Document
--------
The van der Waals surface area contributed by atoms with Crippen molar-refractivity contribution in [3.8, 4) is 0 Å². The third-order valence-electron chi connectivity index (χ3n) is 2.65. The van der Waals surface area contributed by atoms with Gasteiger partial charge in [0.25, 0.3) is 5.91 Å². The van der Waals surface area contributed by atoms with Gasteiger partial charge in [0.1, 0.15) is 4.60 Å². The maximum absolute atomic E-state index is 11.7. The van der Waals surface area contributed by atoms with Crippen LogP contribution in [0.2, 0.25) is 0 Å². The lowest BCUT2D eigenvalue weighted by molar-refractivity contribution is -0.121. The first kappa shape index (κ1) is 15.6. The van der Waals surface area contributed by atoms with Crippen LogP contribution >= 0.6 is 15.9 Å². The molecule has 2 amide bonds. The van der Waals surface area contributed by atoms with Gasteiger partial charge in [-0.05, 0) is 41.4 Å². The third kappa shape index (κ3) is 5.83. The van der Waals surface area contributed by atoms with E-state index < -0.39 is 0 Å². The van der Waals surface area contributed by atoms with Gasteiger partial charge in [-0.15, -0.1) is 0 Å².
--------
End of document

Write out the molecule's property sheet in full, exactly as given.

The van der Waals surface area contributed by atoms with Crippen molar-refractivity contribution in [3.8, 4) is 0 Å². The third-order valence-electron chi connectivity index (χ3n) is 2.65. The van der Waals surface area contributed by atoms with Gasteiger partial charge in [0.25, 0.3) is 5.91 Å². The van der Waals surface area contributed by atoms with Gasteiger partial charge in [0.1, 0.15) is 4.60 Å². The maximum absolute atomic E-state index is 11.7. The van der Waals surface area contributed by atoms with Crippen LogP contribution in [0.2, 0.25) is 0 Å². The lowest BCUT2D eigenvalue weighted by molar-refractivity contribution is -0.121. The first kappa shape index (κ1) is 15.6. The van der Waals surface area contributed by atoms with Crippen LogP contribution >= 0.6 is 15.9 Å². The molecule has 2 amide bonds. The van der Waals surface area contributed by atoms with Gasteiger partial charge in [-0.05, 0) is 41.4 Å². The third kappa shape index (κ3) is 5.83. The van der Waals surface area contributed by atoms with E-state index < -0.39 is 0 Å². The van der Waals surface area contributed by atoms with Gasteiger partial charge in [-0.15, -0.1) is 0 Å².